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The value of interns and volunteers

This fall we have been lucky to have the benefit of a Simmons School of Library and Information Science intern, Anne Lundregan, working with us on our Digital Media Lab Makerspace.

Everyone wins: she gets academic credit for working with us and developing some programming on her own to test out on our patrons, and we get a commited 10 hours/week professional-in-training to help us develop our new initiative.

Now we are planning to develop a structured volunteer program centered on our Digital Media Lab (DML). It's always tricky to figure out how to use volunteers and how to give them enough buy-in to make a reliable commitment.

Our circulation volunteers are very reliable and seem to know they are much appreciated. They tend to be retired folks who have daytime hours to offer, which is so helpful. With Makerspaces, the expertise we are looking for may come in the form of working people whose availability is much more constrained. Though they may not work on Saturdays, who wants to give up that precious time when errands must be run, appointments made, and healthy relaxation is required? But if we can get them excited about being able to participate in things beyond the scope of their jobs or individual lives, maybe that will be enough. Learning new skills, playing with powerful creeative tools, helping others achieve a level of competence and comfort with new technology - these are the enticements we can offer.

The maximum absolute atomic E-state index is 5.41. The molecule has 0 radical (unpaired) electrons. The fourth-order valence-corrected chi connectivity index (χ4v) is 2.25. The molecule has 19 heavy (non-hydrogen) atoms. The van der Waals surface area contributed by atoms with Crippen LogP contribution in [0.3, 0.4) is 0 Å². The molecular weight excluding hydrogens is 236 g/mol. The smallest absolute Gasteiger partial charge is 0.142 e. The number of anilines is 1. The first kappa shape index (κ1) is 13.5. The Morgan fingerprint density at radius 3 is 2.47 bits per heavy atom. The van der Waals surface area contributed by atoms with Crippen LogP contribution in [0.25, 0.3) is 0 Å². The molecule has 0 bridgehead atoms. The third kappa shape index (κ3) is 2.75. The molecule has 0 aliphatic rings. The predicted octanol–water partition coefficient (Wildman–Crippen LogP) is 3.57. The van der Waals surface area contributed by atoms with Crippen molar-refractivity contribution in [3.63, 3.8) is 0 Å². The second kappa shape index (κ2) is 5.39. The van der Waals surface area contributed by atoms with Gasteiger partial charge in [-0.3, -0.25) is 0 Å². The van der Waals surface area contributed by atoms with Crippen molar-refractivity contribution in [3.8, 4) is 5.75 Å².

We have some emails in to the Duxbury High School Creative Imaging teacher as well as the Tech Department to offer ourselves to students who need community service credit for National Honor Society. We're hoping to be a good place for collaboration with the schools on this.


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